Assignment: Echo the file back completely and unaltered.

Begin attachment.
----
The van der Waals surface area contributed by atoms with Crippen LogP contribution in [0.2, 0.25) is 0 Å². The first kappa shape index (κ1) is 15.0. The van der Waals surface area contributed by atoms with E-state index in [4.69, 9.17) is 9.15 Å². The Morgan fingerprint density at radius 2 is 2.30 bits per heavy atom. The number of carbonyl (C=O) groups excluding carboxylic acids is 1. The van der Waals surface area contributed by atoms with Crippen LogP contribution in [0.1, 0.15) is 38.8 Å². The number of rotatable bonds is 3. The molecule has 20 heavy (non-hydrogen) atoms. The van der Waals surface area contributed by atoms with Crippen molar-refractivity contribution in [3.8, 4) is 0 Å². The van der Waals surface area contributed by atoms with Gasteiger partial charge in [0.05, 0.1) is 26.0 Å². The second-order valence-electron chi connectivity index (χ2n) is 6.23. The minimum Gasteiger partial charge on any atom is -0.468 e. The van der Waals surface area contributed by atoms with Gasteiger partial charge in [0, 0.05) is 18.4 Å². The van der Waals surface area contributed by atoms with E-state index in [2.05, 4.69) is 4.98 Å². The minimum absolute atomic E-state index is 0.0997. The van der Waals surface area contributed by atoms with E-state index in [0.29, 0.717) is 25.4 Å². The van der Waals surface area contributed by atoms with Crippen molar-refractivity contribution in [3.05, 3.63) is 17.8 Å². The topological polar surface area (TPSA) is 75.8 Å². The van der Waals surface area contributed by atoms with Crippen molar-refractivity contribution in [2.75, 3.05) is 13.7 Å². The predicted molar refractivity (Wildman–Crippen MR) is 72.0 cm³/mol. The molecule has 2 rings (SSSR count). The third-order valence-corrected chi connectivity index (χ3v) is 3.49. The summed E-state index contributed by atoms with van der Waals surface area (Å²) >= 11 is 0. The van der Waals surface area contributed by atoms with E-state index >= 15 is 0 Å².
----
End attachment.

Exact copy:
The van der Waals surface area contributed by atoms with Crippen LogP contribution in [0.2, 0.25) is 0 Å². The first kappa shape index (κ1) is 15.0. The van der Waals surface area contributed by atoms with E-state index in [4.69, 9.17) is 9.15 Å². The Morgan fingerprint density at radius 2 is 2.30 bits per heavy atom. The number of carbonyl (C=O) groups excluding carboxylic acids is 1. The van der Waals surface area contributed by atoms with Crippen LogP contribution in [0.1, 0.15) is 38.8 Å². The number of rotatable bonds is 3. The molecule has 20 heavy (non-hydrogen) atoms. The van der Waals surface area contributed by atoms with Crippen molar-refractivity contribution in [3.8, 4) is 0 Å². The van der Waals surface area contributed by atoms with Gasteiger partial charge in [0.05, 0.1) is 26.0 Å². The second-order valence-electron chi connectivity index (χ2n) is 6.23. The minimum Gasteiger partial charge on any atom is -0.468 e. The van der Waals surface area contributed by atoms with Gasteiger partial charge in [0, 0.05) is 18.4 Å². The van der Waals surface area contributed by atoms with E-state index in [2.05, 4.69) is 4.98 Å². The minimum absolute atomic E-state index is 0.0997. The van der Waals surface area contributed by atoms with E-state index in [0.29, 0.717) is 25.4 Å². The van der Waals surface area contributed by atoms with Crippen molar-refractivity contribution in [3.05, 3.63) is 17.8 Å². The topological polar surface area (TPSA) is 75.8 Å². The van der Waals surface area contributed by atoms with Crippen molar-refractivity contribution in [2.75, 3.05) is 13.7 Å². The predicted molar refractivity (Wildman–Crippen MR) is 72.0 cm³/mol. The molecule has 2 rings (SSSR count). The third-order valence-corrected chi connectivity index (χ3v) is 3.49. The summed E-state index contributed by atoms with van der Waals surface area (Å²) >= 11 is 0. The van der Waals surface area contributed by atoms with E-state index >= 15 is 0 Å².